Specifying the filesystem used by your USB drive
This guide covers how to make sure your local or USB drive is using the correct filesystem, and how to reformat it (change it) to a different filesystem.
What is a filesystem?
While when you browse the contents of a disk, CD, or USB, you see files and folders, that information must be encoded into a sequence of zeros and ones in order to be stored on a physical disk. There are a number of different formats that can be used, depending on the purpose and platform – for example, Windows PCs use one format while Macs and iPhones use another.
The two primary filesystems in use in the Windows world are FAT32 and NTFS. While most Windows PCs use NTFS for local disks, a USB drive can be formatted as either of NTFS or FAT32. Almost all bootable software requires that the USB drive be formatted as FAT32 to function correctly.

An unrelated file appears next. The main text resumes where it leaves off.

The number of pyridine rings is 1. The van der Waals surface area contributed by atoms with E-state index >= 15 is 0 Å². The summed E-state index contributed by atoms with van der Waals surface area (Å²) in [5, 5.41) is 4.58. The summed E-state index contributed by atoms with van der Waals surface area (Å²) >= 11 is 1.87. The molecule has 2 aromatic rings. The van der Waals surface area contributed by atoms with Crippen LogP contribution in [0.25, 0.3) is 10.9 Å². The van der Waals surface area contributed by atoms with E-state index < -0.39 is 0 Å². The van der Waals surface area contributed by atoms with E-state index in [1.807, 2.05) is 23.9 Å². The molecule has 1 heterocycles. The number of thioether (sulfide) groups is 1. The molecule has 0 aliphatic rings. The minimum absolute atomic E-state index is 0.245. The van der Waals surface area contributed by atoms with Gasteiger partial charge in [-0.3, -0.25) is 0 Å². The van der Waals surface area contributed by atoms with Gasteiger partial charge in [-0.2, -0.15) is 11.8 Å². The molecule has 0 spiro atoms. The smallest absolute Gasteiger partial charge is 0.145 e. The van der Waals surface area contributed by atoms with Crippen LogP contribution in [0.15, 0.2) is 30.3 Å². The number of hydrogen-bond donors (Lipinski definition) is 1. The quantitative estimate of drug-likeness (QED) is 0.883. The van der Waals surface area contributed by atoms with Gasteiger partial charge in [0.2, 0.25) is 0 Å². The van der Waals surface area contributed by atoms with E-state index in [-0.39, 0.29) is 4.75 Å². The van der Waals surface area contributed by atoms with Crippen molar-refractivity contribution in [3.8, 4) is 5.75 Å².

Identifying the current filesystem
Follow the instructions in our companion article to find out what filesystem your USB is currently using.
Formatting a drive to a new filesystem
To format a drive to a new filesystem such as FAT32, NTFS, or exFAT, simply follow the instruction below. Note that most bootable USB software requires that a USB stick be formatted as FAT32 to operate correctly.
- Make sure the USB you want to format is securely plugged in and shows up under “My Computer” or “This PC” (depending on the version of Windows you are running):
- Right-click the USB and choose “Format”:
- You should see a “Format” dialog pop up:
- Select the filesystem you wish to use for this drive and then click “Start” to continue:
- All data currently on the drive will be lost past this step. Make sure you have backed up your files before continuing. Once you’re ready, press “OK” at the confirmation dialog to begin the process:
- The process shouldn’t take long, and once it’s done you’ll see a dialog letting you know the procedure completed: